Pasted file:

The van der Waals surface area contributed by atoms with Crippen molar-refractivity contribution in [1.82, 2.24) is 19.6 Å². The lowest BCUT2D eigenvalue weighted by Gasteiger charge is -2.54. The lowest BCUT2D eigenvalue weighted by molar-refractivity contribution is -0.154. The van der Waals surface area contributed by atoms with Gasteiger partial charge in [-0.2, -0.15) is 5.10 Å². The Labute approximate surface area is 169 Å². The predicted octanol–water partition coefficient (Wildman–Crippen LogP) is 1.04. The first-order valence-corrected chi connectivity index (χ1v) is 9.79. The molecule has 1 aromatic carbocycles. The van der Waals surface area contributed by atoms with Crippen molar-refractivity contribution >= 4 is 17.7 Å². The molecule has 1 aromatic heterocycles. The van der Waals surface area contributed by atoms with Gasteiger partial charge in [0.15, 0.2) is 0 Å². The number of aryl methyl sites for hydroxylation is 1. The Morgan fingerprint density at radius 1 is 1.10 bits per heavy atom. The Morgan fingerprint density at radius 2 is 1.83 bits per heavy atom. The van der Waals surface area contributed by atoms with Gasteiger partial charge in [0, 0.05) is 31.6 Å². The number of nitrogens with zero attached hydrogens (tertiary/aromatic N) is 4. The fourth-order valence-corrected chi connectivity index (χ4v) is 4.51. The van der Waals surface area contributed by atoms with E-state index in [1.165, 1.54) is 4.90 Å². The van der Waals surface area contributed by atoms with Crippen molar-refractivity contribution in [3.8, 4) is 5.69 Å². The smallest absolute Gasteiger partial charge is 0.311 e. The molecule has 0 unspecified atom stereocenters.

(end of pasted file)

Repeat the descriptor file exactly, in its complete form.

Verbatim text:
The van der Waals surface area contributed by atoms with Crippen molar-refractivity contribution in [1.82, 2.24) is 19.6 Å². The lowest BCUT2D eigenvalue weighted by Gasteiger charge is -2.54. The lowest BCUT2D eigenvalue weighted by molar-refractivity contribution is -0.154. The van der Waals surface area contributed by atoms with Gasteiger partial charge in [-0.2, -0.15) is 5.10 Å². The Labute approximate surface area is 169 Å². The predicted octanol–water partition coefficient (Wildman–Crippen LogP) is 1.04. The first-order valence-corrected chi connectivity index (χ1v) is 9.79. The molecule has 1 aromatic carbocycles. The van der Waals surface area contributed by atoms with Crippen molar-refractivity contribution >= 4 is 17.7 Å². The molecule has 1 aromatic heterocycles. The van der Waals surface area contributed by atoms with Gasteiger partial charge in [0.15, 0.2) is 0 Å². The number of aryl methyl sites for hydroxylation is 1. The Morgan fingerprint density at radius 1 is 1.10 bits per heavy atom. The Morgan fingerprint density at radius 2 is 1.83 bits per heavy atom. The van der Waals surface area contributed by atoms with Gasteiger partial charge in [0, 0.05) is 31.6 Å². The number of nitrogens with zero attached hydrogens (tertiary/aromatic N) is 4. The fourth-order valence-corrected chi connectivity index (χ4v) is 4.51. The van der Waals surface area contributed by atoms with E-state index in [1.165, 1.54) is 4.90 Å². The van der Waals surface area contributed by atoms with Crippen molar-refractivity contribution in [3.8, 4) is 5.69 Å². The smallest absolute Gasteiger partial charge is 0.311 e. The molecule has 0 unspecified atom stereocenters.